Antidepressants could treat coronavirus, new study suggests

pharmafile | November 16, 2020 | News story | Sales and Marketing  

The antidepressant fluvoxamine could treat COVID-19 patients and stop their symptoms from worsening, according to a new study. 

This research was carried out by the University of Virginia School of Medicine and published in the Journal of the American Medical Association. Part of this work analysed a clinical trial carried out by the Washington University School of Medicine in St Louis. This came after Dr Alban Gaultier and former graduate student Dr Dorian A Rosen found last year that fluvoxamine may stop the deadly inflammation known as sepsis, in which the immune response spirals out of control.

The trial compared fluvoxamine with a placebo in 152 adult patients who had coronavirus. It found that none of the volunteers who received the drug saw a clinical deterioration after 15 days, while six patients who received the placebo did, with four being hospitalised and one put on a ventilator. While a small sample size, the team believes that it is statistically significant and warrants further investigation in larger trials.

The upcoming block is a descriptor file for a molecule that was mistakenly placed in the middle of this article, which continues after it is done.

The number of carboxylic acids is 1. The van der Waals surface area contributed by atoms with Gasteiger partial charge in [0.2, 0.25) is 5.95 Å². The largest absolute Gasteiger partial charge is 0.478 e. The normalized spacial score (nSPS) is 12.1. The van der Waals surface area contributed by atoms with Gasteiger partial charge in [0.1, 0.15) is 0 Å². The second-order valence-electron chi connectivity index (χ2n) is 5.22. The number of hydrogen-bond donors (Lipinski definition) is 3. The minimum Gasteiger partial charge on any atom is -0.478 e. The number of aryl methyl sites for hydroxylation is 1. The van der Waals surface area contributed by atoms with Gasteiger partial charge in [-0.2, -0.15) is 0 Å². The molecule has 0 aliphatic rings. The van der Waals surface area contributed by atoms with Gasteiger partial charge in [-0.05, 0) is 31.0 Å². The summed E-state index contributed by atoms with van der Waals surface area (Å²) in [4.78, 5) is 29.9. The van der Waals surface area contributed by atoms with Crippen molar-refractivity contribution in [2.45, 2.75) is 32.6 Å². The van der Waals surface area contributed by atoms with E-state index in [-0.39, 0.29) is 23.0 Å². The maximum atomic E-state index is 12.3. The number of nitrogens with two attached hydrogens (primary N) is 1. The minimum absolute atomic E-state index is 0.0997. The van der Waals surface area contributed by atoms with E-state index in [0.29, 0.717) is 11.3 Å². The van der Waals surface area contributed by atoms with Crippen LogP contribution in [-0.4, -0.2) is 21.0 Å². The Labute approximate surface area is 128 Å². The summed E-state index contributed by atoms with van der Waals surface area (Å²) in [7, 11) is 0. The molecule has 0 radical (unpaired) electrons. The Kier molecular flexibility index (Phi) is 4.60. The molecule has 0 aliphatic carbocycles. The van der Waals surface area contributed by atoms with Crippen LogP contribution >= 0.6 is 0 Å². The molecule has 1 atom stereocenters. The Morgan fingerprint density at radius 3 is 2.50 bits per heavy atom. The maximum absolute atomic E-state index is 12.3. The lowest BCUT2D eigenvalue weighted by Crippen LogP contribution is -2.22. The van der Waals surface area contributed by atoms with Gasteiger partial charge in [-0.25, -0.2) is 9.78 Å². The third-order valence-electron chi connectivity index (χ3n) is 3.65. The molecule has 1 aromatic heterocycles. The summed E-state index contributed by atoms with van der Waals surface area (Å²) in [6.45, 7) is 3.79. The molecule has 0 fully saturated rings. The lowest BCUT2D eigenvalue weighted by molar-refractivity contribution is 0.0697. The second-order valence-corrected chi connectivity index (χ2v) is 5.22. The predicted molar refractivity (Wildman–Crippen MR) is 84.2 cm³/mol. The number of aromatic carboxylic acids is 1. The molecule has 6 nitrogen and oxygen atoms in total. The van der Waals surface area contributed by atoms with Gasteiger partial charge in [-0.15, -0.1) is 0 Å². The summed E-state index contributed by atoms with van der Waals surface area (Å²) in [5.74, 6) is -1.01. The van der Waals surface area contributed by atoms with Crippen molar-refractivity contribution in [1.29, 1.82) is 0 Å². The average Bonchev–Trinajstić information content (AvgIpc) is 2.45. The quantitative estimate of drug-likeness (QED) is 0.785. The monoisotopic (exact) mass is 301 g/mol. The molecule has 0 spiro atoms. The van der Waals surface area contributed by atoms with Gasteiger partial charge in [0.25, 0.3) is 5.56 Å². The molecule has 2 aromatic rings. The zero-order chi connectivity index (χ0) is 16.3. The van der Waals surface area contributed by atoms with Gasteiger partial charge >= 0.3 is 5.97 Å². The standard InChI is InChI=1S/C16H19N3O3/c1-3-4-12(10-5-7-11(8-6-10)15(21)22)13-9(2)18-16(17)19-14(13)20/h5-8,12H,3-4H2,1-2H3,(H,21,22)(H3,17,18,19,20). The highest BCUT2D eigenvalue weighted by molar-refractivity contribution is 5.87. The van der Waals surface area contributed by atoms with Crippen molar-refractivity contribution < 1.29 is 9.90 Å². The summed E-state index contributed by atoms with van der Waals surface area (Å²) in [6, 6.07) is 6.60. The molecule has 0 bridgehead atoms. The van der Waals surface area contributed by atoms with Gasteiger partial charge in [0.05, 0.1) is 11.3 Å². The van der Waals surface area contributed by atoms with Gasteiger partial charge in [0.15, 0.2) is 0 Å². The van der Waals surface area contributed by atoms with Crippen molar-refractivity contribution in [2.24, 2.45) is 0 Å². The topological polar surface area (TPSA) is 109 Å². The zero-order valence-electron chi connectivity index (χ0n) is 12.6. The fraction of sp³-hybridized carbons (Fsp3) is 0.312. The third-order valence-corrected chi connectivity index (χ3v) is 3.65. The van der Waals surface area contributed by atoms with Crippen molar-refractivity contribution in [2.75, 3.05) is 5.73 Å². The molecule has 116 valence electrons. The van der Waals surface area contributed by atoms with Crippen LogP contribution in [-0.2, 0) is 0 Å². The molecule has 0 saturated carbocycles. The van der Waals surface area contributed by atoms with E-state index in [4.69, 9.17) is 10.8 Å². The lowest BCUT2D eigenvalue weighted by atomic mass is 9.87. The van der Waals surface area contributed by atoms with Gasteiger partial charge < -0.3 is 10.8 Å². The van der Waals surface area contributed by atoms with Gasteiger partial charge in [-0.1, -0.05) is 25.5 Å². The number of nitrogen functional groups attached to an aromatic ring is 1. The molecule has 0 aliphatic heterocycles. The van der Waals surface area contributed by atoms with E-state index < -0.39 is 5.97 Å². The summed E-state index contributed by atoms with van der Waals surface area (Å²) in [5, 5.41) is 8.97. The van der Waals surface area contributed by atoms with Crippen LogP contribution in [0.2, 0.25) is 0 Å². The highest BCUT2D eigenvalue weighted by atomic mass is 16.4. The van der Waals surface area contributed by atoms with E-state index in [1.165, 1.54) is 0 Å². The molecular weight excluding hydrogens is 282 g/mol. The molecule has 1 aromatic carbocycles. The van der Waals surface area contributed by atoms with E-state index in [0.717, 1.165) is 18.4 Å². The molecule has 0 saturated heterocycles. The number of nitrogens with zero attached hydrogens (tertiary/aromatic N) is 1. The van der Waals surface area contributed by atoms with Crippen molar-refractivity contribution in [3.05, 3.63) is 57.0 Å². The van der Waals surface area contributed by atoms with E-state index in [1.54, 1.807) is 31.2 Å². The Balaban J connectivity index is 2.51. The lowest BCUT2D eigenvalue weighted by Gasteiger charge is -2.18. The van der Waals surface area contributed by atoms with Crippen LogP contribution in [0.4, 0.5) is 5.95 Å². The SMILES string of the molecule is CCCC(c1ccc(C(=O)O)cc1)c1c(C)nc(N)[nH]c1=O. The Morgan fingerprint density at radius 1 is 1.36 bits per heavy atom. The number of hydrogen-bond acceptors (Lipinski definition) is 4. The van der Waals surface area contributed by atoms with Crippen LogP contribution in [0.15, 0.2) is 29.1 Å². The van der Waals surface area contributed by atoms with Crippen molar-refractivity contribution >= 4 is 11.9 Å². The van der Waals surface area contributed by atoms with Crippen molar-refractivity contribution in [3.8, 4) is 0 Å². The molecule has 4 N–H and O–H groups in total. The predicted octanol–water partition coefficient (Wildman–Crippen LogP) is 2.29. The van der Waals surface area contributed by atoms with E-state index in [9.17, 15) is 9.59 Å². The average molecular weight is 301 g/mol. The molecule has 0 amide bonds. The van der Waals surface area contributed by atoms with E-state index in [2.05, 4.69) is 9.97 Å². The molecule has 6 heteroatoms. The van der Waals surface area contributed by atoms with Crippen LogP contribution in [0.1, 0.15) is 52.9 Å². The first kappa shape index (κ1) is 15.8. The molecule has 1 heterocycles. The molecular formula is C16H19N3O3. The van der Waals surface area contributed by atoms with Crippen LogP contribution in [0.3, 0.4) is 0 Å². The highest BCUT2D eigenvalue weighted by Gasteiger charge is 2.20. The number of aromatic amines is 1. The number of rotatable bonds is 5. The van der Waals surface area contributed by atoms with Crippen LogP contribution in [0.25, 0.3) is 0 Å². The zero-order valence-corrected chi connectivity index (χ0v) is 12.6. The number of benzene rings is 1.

Eric J Lenze, from the Washington University School of Medicine, said of the results: “The patients who took fluvoxamine did not develop serious breathing difficulties or require hospitalisation for problems with lung function. Most investigational treatments for COVID-19 have been aimed at the very sickest patients, but it’s also important to find therapies that prevent patients from getting sick enough to require supplemental oxygen or to have to go to the hospital. Our study suggests fluvoxamine may help fill that niche.”

There were some notable drawbacks to this research: 20% of the study’s participants stopped answering surveys during the 15-day trial period, and as such the team felt the trial could not be treated as a measure of the drugs effectiveness in treating the virus and it was only an indication that further study was needed. 

Conor Kavanagh

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